Spencer Rail has completed one of the most challenging aspects of its work on Phase 2 of the East Kent Resignalling project.
An 800 tonne pedestrian subway, which will form part of the new station at Rochester, was built off line and adjacent to the existing rail embankment. It was then installed during a 96-hour blockade over the Easter period.
The reinforced concrete subway, which is 28m long, 7.6m wide and 4.0m high, was slid 36 metres into place after Spencer Rail had excavated through the embankment the previous day.
The team used ten jacks to life the structure off the ground by 100mm. Each jack was bolted to a compressed nitrogen pad, which ran along a steel skidway, with each pad then being pressurised with nitrogen gas.
The pads then acted like a ‘mini-hovercraft’, riding on a cushion of nitrogen along the skidway. This resulted in a greatly reduced friction between the subway and the skidway, meaning that a pushing force of only 8 tonnes was required to slide the structure into place.
Tom Kerins, operations director at Spencer Rail, said: “Installing the subway was an extremely important and challenging aspect of the works at Rochester and it is testament to the expertise, forward-thinking and hard work of our team that we have completed the installation successfully.
“Moving such a large structure into place presented us with a number of logistical challenges but, by using innovative technology, it was completed without incident and ahead of schedule. It was the first subway slide of this type carried out in the UK using this technology.”
“It was fantastic to see so much hard work over the last few months come together. This is the first key milestone achieved for the construction of the new station at Rochester and remaining works.”
The successfully installation means works to upgrade the 33-mile stretch of East Kent’s railway network are on track to be completed by spring 2016.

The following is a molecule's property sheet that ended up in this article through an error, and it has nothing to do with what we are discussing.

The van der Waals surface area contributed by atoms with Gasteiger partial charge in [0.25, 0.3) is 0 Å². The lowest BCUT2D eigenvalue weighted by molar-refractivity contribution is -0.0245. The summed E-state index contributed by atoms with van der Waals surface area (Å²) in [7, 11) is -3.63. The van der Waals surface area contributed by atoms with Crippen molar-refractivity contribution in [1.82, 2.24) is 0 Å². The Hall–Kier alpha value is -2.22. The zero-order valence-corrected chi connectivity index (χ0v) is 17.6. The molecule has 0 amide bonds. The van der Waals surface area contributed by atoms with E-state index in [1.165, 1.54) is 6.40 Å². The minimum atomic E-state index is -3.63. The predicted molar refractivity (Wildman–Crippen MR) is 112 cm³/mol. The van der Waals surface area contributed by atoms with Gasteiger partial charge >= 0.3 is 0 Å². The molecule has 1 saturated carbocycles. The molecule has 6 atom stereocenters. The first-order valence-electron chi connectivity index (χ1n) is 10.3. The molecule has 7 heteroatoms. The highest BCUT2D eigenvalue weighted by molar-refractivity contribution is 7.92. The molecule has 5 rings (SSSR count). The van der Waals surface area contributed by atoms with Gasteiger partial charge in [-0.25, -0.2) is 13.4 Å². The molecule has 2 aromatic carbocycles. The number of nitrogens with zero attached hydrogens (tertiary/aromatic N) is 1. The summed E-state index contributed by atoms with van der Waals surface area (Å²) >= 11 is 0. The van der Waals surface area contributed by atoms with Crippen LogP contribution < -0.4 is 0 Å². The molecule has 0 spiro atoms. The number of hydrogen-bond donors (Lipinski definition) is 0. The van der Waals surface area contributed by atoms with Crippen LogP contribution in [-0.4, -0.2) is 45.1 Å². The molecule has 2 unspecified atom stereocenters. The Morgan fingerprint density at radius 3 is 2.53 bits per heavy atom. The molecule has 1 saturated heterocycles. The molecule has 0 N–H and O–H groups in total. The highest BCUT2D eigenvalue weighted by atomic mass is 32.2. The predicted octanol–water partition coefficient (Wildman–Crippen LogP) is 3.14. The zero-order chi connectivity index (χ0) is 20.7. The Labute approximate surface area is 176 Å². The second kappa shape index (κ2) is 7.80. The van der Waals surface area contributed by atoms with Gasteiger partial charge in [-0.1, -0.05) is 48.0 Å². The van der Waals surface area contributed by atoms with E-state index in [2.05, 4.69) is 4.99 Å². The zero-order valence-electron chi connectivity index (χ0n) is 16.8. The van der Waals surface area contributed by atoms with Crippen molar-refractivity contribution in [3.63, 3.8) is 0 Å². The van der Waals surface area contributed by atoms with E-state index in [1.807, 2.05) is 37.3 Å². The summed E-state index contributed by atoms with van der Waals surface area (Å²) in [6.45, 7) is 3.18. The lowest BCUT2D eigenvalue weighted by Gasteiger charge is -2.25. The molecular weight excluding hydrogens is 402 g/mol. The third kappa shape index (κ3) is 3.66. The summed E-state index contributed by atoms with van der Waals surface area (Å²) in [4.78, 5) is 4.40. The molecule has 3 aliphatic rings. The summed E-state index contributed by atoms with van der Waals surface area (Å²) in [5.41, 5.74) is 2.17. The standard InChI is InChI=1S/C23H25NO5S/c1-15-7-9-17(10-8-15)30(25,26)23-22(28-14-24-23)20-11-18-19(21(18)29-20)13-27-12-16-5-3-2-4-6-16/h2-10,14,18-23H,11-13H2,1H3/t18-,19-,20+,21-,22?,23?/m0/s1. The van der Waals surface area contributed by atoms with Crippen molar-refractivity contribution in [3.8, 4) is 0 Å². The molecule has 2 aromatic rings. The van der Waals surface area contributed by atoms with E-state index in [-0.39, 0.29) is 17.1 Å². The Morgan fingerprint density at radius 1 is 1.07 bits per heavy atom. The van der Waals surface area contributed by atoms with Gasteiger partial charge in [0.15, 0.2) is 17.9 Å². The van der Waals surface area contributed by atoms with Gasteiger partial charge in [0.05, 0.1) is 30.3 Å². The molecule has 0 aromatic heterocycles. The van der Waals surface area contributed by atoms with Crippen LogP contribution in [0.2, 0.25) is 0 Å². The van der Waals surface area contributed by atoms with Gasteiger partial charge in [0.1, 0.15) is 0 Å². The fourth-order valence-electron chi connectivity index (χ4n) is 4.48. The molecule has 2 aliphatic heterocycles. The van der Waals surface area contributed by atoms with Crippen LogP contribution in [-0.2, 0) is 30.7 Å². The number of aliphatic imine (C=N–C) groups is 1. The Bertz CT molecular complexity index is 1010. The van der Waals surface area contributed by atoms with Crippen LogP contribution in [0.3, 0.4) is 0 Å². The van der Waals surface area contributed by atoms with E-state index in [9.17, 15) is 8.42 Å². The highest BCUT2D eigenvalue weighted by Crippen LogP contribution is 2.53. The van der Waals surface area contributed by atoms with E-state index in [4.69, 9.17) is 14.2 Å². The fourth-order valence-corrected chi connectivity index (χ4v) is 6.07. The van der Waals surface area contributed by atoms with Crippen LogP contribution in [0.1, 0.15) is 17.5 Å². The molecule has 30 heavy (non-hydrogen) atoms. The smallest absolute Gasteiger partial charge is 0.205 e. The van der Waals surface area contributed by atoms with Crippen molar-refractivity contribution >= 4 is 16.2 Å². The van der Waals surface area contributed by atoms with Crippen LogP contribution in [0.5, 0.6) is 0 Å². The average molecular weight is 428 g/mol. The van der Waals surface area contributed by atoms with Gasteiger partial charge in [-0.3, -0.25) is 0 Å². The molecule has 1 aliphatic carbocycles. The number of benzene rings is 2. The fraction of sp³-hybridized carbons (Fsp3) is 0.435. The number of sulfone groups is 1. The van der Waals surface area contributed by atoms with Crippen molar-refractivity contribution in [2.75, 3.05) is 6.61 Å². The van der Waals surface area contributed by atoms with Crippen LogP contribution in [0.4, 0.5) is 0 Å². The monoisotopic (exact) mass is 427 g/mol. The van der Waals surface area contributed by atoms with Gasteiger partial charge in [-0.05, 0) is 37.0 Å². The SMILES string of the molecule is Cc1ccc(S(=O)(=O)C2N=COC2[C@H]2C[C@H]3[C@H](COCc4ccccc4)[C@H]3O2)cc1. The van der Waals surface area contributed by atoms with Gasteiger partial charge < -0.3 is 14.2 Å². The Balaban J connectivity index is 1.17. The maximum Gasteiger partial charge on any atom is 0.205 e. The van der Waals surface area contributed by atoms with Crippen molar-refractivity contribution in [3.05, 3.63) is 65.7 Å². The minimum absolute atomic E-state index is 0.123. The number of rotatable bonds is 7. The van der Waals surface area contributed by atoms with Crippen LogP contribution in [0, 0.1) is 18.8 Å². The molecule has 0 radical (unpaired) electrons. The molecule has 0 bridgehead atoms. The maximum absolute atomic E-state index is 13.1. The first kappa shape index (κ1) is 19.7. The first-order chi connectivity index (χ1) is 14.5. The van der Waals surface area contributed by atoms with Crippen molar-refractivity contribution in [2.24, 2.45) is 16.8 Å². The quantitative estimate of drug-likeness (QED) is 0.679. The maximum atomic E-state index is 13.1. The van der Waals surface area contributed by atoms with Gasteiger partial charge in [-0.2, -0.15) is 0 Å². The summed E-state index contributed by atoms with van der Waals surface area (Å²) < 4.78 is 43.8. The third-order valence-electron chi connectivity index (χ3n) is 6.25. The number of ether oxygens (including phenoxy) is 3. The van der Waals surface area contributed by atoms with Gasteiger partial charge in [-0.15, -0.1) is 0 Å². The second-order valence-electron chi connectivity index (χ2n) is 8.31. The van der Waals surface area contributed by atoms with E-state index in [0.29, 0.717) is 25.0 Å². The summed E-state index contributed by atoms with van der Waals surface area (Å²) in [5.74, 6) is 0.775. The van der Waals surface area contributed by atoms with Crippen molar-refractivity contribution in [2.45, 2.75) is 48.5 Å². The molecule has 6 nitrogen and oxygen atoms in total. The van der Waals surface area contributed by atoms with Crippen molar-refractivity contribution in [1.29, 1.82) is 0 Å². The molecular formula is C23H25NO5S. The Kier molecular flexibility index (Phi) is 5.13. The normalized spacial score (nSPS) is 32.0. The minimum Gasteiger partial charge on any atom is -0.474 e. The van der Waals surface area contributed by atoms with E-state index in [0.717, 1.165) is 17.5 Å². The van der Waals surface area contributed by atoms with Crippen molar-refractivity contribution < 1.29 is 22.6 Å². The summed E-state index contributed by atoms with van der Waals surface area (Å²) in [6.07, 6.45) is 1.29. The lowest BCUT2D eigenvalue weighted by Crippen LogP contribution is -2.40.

Once completed, the £145m East Kent Resignalling Phase 2 project will have replaced old signalling equipment and increased capacity and capability along the region’s rail network.
It will also have delivered operational savings within the project area and improved network integration with other modes of transport, a highlight being the installation of the new subway at Rochester.
Old signal boxes were abolished under the Phase 1 Contract at Faversham, Margate, Ramsgate, Canterbury East and Shepherdswell.
The phase 2 project comprises the total renewal of life-expired signalling on a section of the Chatham Main Line between the end of the Phase 1 project near Sittingbourne, and the Victoria Signalling Centre control area near Longfield, alongside the re-control and partial renewal or modification of existing signalling on connecting routes.
Key components of the East Kent Resignalling Phase 2 project include:
- The creation of a new ‘Access for all’, three platform station at Rochester, including pedestrian subway and the decommissioning of the old station
- Platform extensions and a new turn-back facility at Rainham in the form of a new 12-car bay platform
- New platforms and extensions to existing platforms at Strood to accommodate 12-car trains
- The total renewal of life-expired signalling between Longfield and Sittingbourne, transferring the control of the signalling to the East Kent Signalling Centre (EKSC) – Gillingham
- The re-control of Strood from Ashford, Sheerness Branch and Medway Valley line to EKSC.
- The renewal of life-expired signalling at Maidstone East
Spencer Rail is working with Atkins and Balfour Beatty, Medway Council, Southeastern Railway and Network Rail to deliver the project, which is due to be completed by April, 2016.
Over the next two years, Spencer Rail will also be extending the platforms at numerous stations, increasing their capacity from six to 12-car trains, building a new station at Rochester and decommissioning eight new signalling boxes throughout the East Kent region once the new signalling system has been installed.